urbpan: (dandelion)

The last two in the project were flies pretending to be wasps. Hard for this one to pretend to be anything but what it is--the largest wasp in the northeast, or at least the longest. That thread protruding from her abdomen is her ovipositor, and it brings her length to about four inches. This is the giant ichneumon Megarhyssa macrurus. She'll stab that thing into a rotting stump right into the body of a pigeon horntail larva and deposit her egg. Her baby then feeds on the horntail baby and, as they say, the beautiful cycle of life continues.

Despite her warning coloration and her terrifying (to many people) appearance, the giant ichneumon is not at all harmful to humans.
urbpan: (dandelion)
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Looking like a wasp is an adaptation assumed by many different species of flies. Looking like a really huge wasp is more rare, but this Mydas fly Mydas clavatus has it down. It has a wasplike flight and measures a full inch in length, making it one of the largest true flies around. Its larvae feed on beetle grubs in the soil, and adults visit flowers for nectar. It may look scary but its one of the most beneficial insects in the yard.
urbpan: (dandelion)
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When I saw this animal I wasn't sure if I was seeing a wasp or a fly or some other kind of insect. The illusion is intentional--well, maybe not--the illusion has resulted from evolution. This fly resembles a wasp because it helps it survive. The illusion extends to the fly's front legs, which are marked with white segments, and moved in a way to suggest that they are the wasp's antennae. This is the entirely harmless stilt-legged fly Rainieria antennaepes.
urbpan: (dandelion)
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Imagine my surprise, walking down the sidewalk in a small New England town in January, when encounter a large beetle. It was moving in a determined but unhurried manner. I recognized its strange shape--small front segments, big wide abdomen--from looking through beetle pics on bugguide. I guessed "blister beetle," and set upon handling it very carefully.

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Blister beetles are named for their ability to exude a chemical that can cause chemical burns to human skin. This big one here is in the genus Meroe*, a group known as "oil beetles;" presumably the yellow hemolymph they ooze is more memorable for its alarming oily appearance then for blistering naturalists.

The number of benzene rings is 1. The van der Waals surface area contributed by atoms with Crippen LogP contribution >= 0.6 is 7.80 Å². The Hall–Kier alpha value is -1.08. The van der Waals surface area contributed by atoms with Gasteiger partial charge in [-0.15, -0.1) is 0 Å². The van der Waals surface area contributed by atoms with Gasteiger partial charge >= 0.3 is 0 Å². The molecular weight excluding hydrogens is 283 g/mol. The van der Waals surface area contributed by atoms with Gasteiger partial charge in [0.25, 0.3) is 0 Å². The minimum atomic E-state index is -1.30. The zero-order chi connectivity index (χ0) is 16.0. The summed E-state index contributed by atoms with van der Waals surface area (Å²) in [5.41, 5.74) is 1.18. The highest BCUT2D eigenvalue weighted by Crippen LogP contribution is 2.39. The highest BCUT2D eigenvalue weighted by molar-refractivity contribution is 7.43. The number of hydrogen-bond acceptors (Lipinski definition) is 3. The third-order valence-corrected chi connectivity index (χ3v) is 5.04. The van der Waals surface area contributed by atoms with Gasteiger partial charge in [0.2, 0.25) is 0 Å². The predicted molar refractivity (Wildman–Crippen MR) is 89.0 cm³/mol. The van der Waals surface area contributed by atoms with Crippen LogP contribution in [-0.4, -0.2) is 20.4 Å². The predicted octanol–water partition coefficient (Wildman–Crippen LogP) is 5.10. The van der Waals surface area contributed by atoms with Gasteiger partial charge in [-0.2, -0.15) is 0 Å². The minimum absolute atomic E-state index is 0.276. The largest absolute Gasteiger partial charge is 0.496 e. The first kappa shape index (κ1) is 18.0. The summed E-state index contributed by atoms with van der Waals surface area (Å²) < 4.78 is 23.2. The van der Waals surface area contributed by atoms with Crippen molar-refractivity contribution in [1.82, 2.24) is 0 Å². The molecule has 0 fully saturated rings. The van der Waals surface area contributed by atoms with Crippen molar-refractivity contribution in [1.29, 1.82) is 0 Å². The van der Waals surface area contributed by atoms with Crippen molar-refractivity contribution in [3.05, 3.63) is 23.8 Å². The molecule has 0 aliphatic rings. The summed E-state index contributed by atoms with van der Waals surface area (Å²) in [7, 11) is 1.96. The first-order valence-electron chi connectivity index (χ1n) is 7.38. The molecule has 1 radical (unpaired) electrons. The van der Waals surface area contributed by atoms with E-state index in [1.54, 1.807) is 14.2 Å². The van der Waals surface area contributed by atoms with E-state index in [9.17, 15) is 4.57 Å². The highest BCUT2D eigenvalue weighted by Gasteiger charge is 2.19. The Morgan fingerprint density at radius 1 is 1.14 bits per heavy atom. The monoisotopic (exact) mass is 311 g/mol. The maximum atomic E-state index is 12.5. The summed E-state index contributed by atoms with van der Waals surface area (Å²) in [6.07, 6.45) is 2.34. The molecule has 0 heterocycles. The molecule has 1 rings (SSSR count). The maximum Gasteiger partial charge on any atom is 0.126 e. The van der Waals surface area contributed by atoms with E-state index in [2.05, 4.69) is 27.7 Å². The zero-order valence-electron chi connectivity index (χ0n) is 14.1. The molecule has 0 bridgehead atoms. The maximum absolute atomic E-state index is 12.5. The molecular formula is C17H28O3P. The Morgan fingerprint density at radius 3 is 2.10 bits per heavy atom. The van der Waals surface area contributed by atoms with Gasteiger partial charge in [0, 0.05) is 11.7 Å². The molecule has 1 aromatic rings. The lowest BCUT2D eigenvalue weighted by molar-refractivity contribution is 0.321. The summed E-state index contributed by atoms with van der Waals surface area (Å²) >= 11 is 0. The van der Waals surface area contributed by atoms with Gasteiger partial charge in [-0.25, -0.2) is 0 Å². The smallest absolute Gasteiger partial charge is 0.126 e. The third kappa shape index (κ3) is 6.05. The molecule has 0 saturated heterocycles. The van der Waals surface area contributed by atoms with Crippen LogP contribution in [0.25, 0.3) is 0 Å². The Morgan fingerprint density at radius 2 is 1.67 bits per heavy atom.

These beetles are noteworthy as well for their life cycle: a mobile larva hatches from the egg and makes it way up to a flower where it will hitch a ride on a non-colonial bee. Some oil beetles release a scent that attracts male bees. Then the "triangulin," as this life stage is known, gains entry to the bee's nursery. It metamorphoses into another intermediate stage, less motile and more suited to lazily consuming the fruits of the bee's labor. Eventually it becomes the glorious animal pictured here. As to why it was waltzing down Mountain Road in Suffield in the dead of winter, I blame Climate Change.

(thanks to [profile] ankhanu* Origin obscure, may come from early medical literature (the term melloes appears in the writings of Paracelsus);
urbpan: (dandelion)
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The presence of the jeweler's loupe here is a hint that this is a very small organism. We generally think of ants as small animals, but this species is the smallest I've ever seen. Each worker is just about 1 mm in length.

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Their size and distinctive coloration--dark in the front with light legs and abdomen--identifies them as ghost ants Tapinoma melanocephalum*. Like many inhabitants of the great indoors, their origin is not precisely known. They are from the Old World Tropics for sure, narrowing it down to roughly a third of the surface of the planet.

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A colony could form in a pile of dead leaves, or in between a plant pot and it's protective liner. As long as the place is warm and humid, the ghost ants can live happily, feeding on miniscule amounts of sweet things and dead insects. When a colony is successful, some amount of it departs to become a new colony--"budding" instead of the complex new colony creation that some other eusocial insects endure. Besides all the tropics and heated greenhouses in the world, ghost ants live in Florida and Texas, and appear to be spreading.

* Humble and dark-headed
urbpan: (dandelion)
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The edges of the thallus of this fungus suggest hammered metal, or at least they did back when such things were common, and lichen common names were up for grabs. Anyway, this is called "hammered shield lichen," Parmelia sulcata*

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Most of the visible part of it, and the part that we call Parmelia sulcata, is a fungus. The color comes from a green alga called Trebouxia, which is safely cared for within the flesh of the fungus, protected from drying out and blowing away. Or perhaps it is a prisoner, prohibited from living a free life apart from it's symbiont (there are free-living Trebouxia out there, apart from the lichen symbiosis).